forces to the per-point accumulated force.
When testing your springs, it is best to work with just two point masses
and a single spring connecting them. It is also useful to be able to take
a single step in the simulation, instead of causing the simulation to
run continuously. Start your point masses at a distance away from each
other that is different than their rest length, say by a factor of 20%.
When you simulate the spring motion, be sure to turn on some
form of damping, such as viscous damping or spring damping. You will
probably have to tune the damping and spring constants until you find
parameter settings that cause a spring to oscillate but then finally
come to rest. Your first few attempts may well have the points flying
off the screen.
Once you have one spring that oscillates and then comes to rest, it is
time to put together a small collection of springs. Create a triangle
that is formed by three springs that connect three point masses. See
if you can drop the triangle onto a virtual ground. If the spring forces
are too weak, the triangle will collapse. Modify the spring constants and
damping coefficients until the triangle is strong enough to hold up
under its own weight.
Once you can create a fairly rigid triangle, it is time to add virtual
muscles. Allow some (or all) of your springs to oscillate over time.
You will want to give each spring at least three new parameters:
frequency, phase, and amplitude. These are attributes of a sine wave
that defines how the rest length of the spring varies over time. At
each time-step, each spring should adjust its rest length based on
the sinusoid. You can test this by making just one of the triangle's
With the ability to create oscillating springs, you should be able
to build virtual creatures that move. You may have to add additional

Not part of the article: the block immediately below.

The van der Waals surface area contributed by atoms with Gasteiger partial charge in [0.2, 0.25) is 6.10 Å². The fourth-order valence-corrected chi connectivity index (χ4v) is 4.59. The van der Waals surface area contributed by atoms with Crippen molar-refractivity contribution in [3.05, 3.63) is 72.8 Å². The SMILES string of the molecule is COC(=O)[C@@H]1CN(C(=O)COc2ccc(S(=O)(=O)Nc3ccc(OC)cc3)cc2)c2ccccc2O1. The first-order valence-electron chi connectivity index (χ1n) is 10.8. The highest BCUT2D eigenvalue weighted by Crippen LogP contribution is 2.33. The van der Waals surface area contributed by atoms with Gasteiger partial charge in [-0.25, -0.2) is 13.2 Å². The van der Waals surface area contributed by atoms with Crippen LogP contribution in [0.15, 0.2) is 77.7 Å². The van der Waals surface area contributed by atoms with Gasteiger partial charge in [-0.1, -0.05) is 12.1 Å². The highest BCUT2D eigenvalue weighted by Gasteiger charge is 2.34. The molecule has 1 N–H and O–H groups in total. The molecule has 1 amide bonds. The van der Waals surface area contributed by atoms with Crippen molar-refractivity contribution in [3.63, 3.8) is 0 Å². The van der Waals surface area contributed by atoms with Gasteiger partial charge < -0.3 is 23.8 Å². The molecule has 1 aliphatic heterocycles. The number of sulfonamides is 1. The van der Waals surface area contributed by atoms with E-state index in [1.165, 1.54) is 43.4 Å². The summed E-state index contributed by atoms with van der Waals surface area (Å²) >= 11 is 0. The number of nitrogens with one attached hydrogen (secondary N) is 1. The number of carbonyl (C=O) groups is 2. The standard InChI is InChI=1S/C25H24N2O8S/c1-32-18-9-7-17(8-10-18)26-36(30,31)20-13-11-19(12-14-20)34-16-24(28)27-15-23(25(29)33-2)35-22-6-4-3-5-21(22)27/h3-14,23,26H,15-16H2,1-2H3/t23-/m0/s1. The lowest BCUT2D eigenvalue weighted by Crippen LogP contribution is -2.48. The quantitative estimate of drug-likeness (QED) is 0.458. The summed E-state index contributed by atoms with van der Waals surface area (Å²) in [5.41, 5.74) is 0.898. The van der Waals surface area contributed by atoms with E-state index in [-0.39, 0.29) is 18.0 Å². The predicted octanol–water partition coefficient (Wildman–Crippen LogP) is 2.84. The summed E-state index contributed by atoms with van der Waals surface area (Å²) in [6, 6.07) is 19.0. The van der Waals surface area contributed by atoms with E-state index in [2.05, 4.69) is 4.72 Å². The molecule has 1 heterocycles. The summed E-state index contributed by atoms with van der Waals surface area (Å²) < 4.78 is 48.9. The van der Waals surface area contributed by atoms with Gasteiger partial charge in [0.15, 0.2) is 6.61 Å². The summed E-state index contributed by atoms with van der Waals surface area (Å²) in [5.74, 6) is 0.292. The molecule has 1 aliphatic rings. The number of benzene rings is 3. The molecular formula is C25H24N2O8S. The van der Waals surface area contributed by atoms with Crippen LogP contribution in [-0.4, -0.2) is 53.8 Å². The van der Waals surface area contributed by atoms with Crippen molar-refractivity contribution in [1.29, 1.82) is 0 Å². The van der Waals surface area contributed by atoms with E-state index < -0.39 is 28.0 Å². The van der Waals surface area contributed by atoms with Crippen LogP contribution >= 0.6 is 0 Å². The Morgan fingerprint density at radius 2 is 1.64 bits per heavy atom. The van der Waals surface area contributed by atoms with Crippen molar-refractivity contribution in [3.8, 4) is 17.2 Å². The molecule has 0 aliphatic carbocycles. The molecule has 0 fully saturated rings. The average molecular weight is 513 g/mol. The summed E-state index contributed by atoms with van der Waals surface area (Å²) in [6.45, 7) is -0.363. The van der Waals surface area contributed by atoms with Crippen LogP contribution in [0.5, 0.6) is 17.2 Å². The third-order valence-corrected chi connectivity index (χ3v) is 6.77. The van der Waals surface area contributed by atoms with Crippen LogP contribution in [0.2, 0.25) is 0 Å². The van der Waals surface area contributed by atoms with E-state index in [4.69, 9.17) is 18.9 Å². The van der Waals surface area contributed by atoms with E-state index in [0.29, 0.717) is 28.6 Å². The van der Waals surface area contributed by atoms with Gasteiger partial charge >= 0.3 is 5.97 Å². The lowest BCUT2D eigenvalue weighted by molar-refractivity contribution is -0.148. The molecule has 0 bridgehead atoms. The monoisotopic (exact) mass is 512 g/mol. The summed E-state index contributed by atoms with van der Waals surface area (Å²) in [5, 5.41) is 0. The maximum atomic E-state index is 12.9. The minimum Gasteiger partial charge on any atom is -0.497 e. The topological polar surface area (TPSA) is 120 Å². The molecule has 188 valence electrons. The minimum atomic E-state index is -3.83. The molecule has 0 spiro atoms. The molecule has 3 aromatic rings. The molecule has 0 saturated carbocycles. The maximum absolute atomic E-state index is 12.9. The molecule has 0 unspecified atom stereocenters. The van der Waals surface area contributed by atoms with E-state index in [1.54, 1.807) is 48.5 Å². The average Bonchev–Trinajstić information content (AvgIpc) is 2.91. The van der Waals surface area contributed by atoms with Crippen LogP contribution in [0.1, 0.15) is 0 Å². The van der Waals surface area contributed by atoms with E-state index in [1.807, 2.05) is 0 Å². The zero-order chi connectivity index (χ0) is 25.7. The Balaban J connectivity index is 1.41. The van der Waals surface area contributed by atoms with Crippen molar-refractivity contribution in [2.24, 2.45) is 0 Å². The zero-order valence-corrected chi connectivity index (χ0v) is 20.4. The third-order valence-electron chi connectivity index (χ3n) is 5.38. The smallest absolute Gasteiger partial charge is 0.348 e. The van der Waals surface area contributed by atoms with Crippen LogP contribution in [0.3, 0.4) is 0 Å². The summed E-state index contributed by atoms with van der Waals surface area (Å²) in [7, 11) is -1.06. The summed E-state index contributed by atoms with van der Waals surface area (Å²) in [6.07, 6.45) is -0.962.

effects such a simple fluid force on the springs, or a friction force due
to the ground that influences a point mass.
For this assignment, you may use any programming language that you wish.
You may use Processing, but you are also free to use any other language
Each of you will demonstrate your project
to the class. These demonstrations will take place during the time-slot
that has been assigned for our final exam. You can demo your project
either by playing a video or by giving a live demonstration. These
project demonstrations will be short -- five minutes maximum.
Plan to bring a laptop to class during project demo day.
Turning In Your Assignment
You will turn in a write-up that describes your simulator and the creature
that you created. Include in this document some still images of your
creature. Your project description can be a PDF, an MS Word document, or
an HTML document. Also, you should turn in the source code for your
project. You will be graded based on your project presentation and your
write-up. Although I may look through your source code, I will not
attempt to run your program. Your written description and your source
code should be zipped up and turned in on T-square.
The code that you turn in must be entirely your own. You are allowed to
talk to other members of the class and to the teacher about general
implementation issues. It is also fine to seek the help of others for
general programming questions about Processing. You may not, however,
use code that anyone other than yourself has written. Code that is
explicitly not allowed includes code taken from the Web, from books,
or from any source other than yourself. You should not show
your code to other students. Feel free to seek the help of the teacher
for suggestions about debugging your code.